IMF shows confidence in Ireland’s economic prospects

Tom Ferris is a Consultant Economist specialising in Better Regulation. He was formerly the Department of Transport’s Senior Economist.

 

 

IMF SHOWS CONFIDENCE IN IRELAND’S ECONOMIC PROSPECTS

 

Introduction

The International Monetary Fund (IMF) has just published its latest global economic forecast. It foresees lower global economic growth in 2015 compared to 2014. On a regional basis, it forecasts a modest pick-up in advanced economies. And, by contrast, slow growth is forecast for emerging markets, mainly reflecting weakness in the large emerging economies, especially China and oil-exporting countries. But Ireland remains on track in its economic recovery.1

No great surprises

The forecasts contain no great surprises. Advance speeches have been signalling ‘slow-growth’. In a speech in Washington on 30 September,Christine Lagarde, Managing Director of the IMF, shared the information that

“...global growth will likely be weaker this year than last, with only a modest acceleration expected in 2016. The good news is that we are seeing a modest pickup in advanced economies... The not-so-good news is that emerging economies are likely to see their fifth consecutive year of declining rates of growth”.2

Composition of Growth

In this most recent forecast, the global economy is expected to expand by just 3.1% this year, and 3.6% next year. This represents a downward revision from previous forecasts; by 0.2% in both cases. It is pointed out that even though wealthy countries are showing signs of recovery – led by US growth forecasts at 2.6% for 2015 and 2.8% for 2016 – the world economy is on track for its worst year since the global recession of 2009. The IMF concludes that "

[d]ownside risks to the world economy appear more pronounced than they did just a few months ago ...”

Prospects across the major economies remain uneven. Relative to last year, the recovery in advanced economies is expected to pick up slightly, while activity in emerging markets and developing economies is projected to slow for the fifth year in a row, primarily reflecting weaker prospects for some large emerging market economies and oil-exporting countries.

With declining commodity prices, depreciating emerging market currencies, and increasing financial market volatility, downside risks to the outlook have risen, particularly for emerging market and developing economies. Global activity is projected to gather some pace in 2016. In advanced economies, the modest recovery that started in 2014 is projected to strengthen further. In emerging market and developing economies, the outlook is projected to improve: in particular, growth in countries in economic distress in 2015 (including Brazil, Russia, and some countries in Latin America and in the Middle East), while remaining weak or negative, is projected to be higher next year, more than offsetting the expected gradual slowdown in China.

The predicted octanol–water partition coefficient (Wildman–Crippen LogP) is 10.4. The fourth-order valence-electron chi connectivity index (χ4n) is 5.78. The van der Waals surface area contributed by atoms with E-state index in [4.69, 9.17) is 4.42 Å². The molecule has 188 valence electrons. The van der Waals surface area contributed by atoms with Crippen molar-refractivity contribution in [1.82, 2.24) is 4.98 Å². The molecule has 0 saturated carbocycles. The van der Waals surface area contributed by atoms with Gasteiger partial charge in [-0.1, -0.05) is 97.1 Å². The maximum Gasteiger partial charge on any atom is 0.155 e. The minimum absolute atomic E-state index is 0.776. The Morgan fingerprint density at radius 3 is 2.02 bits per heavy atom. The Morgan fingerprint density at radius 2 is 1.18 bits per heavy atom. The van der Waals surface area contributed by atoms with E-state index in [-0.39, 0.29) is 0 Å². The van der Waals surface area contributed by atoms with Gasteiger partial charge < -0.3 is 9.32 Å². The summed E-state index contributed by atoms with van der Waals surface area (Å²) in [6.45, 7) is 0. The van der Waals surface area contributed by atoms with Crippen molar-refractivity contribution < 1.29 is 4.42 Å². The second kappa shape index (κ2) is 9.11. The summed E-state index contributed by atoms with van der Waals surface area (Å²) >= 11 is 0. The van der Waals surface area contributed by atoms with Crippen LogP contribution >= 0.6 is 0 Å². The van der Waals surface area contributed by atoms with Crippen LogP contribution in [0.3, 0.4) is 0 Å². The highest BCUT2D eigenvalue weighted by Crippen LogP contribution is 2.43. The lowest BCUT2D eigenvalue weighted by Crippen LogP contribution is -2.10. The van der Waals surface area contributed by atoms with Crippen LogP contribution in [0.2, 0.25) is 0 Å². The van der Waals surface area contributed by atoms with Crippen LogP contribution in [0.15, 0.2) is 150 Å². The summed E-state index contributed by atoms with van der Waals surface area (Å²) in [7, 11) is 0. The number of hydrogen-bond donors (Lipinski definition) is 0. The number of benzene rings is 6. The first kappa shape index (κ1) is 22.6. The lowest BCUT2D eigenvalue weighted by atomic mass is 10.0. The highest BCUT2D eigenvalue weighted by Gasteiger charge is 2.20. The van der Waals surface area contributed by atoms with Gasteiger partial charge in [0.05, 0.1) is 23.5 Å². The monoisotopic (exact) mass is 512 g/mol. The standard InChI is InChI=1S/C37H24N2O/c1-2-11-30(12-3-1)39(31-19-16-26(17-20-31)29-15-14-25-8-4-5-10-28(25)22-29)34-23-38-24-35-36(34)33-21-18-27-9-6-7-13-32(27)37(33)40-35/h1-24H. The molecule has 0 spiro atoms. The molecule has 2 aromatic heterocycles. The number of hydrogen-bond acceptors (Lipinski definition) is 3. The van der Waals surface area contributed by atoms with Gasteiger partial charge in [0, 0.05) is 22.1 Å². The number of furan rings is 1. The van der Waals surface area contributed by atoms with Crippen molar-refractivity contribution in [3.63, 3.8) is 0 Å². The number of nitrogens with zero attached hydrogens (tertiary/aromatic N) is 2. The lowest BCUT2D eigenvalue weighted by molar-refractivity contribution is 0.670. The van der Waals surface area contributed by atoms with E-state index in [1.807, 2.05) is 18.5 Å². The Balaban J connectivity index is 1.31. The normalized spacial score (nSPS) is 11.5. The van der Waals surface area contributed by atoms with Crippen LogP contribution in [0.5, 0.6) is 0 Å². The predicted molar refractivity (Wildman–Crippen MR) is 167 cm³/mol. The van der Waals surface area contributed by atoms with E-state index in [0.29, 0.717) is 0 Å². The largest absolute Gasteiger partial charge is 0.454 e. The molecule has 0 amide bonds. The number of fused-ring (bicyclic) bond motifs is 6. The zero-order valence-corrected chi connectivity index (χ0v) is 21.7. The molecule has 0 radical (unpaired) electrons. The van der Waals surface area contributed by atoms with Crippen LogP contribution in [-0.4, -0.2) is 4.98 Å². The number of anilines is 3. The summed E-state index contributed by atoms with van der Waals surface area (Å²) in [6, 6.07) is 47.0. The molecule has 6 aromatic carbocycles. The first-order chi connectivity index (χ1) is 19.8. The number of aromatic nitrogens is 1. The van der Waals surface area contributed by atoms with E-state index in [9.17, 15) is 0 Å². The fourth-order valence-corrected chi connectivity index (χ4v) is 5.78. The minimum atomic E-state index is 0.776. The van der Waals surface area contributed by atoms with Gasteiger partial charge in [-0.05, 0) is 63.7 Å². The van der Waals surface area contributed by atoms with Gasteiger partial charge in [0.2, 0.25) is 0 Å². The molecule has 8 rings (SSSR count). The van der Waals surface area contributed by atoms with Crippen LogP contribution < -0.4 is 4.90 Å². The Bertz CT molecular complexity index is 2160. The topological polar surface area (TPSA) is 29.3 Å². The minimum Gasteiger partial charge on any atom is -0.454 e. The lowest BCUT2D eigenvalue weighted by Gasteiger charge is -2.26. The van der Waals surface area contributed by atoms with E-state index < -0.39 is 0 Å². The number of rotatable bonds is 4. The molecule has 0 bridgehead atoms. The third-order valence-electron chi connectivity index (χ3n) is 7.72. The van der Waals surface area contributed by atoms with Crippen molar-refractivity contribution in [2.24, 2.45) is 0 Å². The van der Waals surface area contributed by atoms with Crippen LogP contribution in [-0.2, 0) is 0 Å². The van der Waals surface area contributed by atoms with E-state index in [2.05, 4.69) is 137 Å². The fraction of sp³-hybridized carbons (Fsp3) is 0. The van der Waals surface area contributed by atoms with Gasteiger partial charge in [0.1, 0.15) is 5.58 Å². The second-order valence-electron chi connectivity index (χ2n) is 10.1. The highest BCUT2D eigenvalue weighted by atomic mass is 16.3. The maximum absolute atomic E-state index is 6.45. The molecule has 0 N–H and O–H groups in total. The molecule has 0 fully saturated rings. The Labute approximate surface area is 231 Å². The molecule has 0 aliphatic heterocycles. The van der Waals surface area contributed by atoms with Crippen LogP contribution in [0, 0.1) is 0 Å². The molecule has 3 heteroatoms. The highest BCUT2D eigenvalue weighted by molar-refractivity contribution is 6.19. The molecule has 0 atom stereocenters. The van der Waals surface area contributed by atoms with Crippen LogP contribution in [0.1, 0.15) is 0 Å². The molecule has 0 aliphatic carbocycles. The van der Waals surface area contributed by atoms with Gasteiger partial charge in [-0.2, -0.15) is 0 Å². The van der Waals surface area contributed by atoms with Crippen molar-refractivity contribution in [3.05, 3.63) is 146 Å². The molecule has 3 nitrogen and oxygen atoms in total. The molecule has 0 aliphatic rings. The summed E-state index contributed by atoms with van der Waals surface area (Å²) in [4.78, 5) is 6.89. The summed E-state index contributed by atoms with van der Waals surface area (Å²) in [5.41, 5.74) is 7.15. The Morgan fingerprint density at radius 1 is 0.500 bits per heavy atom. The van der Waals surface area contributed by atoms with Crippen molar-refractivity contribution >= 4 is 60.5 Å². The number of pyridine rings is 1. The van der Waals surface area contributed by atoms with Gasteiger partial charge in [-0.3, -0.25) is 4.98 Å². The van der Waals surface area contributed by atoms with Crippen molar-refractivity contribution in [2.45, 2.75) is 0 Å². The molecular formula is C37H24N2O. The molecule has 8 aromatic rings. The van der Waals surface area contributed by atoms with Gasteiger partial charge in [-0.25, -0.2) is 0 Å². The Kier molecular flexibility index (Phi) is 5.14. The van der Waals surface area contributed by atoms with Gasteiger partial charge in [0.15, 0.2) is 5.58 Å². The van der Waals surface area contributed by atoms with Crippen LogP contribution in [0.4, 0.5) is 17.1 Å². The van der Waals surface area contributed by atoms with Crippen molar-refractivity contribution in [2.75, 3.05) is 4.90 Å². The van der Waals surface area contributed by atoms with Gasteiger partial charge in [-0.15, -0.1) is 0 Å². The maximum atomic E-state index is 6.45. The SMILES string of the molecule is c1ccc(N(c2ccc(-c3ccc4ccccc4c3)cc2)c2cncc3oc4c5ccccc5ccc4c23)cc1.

The IMF recognises that its forecasts are not just about ‘economics’. Political factors are very relevant. In that regard, the IMF note that

“Geopolitical tensions are assumed to stay elevated, with the situation around Ukraine remaining difficult and strife continuing in some countries in the Middle East. These tensions are generally assumed to ease, allowing for a gradual recovery in the most severely affected economies in 2016–17”.

Ireland’s Economic Performance

Against a sluggish global outlook, the IMF is quite optimistic about Ireland’s prospects. The Table below shows that the IMF has increased its forecast for growth in Gross Domestic Product between April 2015 and October 2015. With the expected better economic performance, the unemployment rate is forecast to fall further, with an 8.5% unemployment rate by 2016. This is a remarkable reduction from 15.1% in February 2012. As regards consumer price forecasts, the IMF sees no change as between the forecast for April 2015 and that for October 2015.

              Table: IMF Forecasts for Ireland, April 2015 and October 2015

2014

2014

2015

2015

2016

2016

IMF Forecast Dates

Apr-15

Oct-15

Apr-15

Oct-15

Apr-15

Oct-15

Real Gross Domestic Product (% annual change)

4.8

5.2

3.9

4.8

3.3

3.8

Consumer Prices (% annual change)

0.3

0.3

0.2

0.2

1.5

0.2

Current Account Balance (% of GDP)

6.2

3.6

4.9

3.2

4.8

3.0

Unemployment (%)

11.3

11.3

9.8

9.6

8.8

8.5

2018-03-16T12:05:15+00:00October 7th, 2015|News|Comments Off on IMF shows confidence in Ireland’s economic prospects

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